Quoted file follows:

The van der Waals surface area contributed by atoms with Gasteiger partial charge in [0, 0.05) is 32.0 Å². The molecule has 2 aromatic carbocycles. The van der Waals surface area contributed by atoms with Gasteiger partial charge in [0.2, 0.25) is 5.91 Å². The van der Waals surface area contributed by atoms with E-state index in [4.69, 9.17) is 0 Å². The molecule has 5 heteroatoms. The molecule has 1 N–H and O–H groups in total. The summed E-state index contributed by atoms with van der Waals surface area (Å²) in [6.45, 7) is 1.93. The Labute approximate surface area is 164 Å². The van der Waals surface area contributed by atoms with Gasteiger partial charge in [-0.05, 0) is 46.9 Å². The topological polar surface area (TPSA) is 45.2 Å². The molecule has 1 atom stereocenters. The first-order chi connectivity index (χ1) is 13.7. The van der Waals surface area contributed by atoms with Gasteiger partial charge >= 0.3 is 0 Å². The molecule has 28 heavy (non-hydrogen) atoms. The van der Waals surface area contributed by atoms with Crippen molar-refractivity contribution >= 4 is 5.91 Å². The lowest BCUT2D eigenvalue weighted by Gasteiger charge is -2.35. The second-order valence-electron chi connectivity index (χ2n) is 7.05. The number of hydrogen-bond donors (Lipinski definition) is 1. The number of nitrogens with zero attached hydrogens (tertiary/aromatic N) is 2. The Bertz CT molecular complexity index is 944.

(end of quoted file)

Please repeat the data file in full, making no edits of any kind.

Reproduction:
The van der Waals surface area contributed by atoms with Gasteiger partial charge in [0, 0.05) is 32.0 Å². The molecule has 2 aromatic carbocycles. The van der Waals surface area contributed by atoms with Gasteiger partial charge in [0.2, 0.25) is 5.91 Å². The van der Waals surface area contributed by atoms with E-state index in [4.69, 9.17) is 0 Å². The molecule has 5 heteroatoms. The molecule has 1 N–H and O–H groups in total. The summed E-state index contributed by atoms with van der Waals surface area (Å²) in [6.45, 7) is 1.93. The Labute approximate surface area is 164 Å². The van der Waals surface area contributed by atoms with Gasteiger partial charge in [-0.05, 0) is 46.9 Å². The topological polar surface area (TPSA) is 45.2 Å². The molecule has 1 atom stereocenters. The first-order chi connectivity index (χ1) is 13.7. The van der Waals surface area contributed by atoms with Gasteiger partial charge >= 0.3 is 0 Å². The molecule has 28 heavy (non-hydrogen) atoms. The van der Waals surface area contributed by atoms with Crippen molar-refractivity contribution >= 4 is 5.91 Å². The lowest BCUT2D eigenvalue weighted by Gasteiger charge is -2.35. The second-order valence-electron chi connectivity index (χ2n) is 7.05. The number of hydrogen-bond donors (Lipinski definition) is 1. The number of nitrogens with zero attached hydrogens (tertiary/aromatic N) is 2. The Bertz CT molecular complexity index is 944.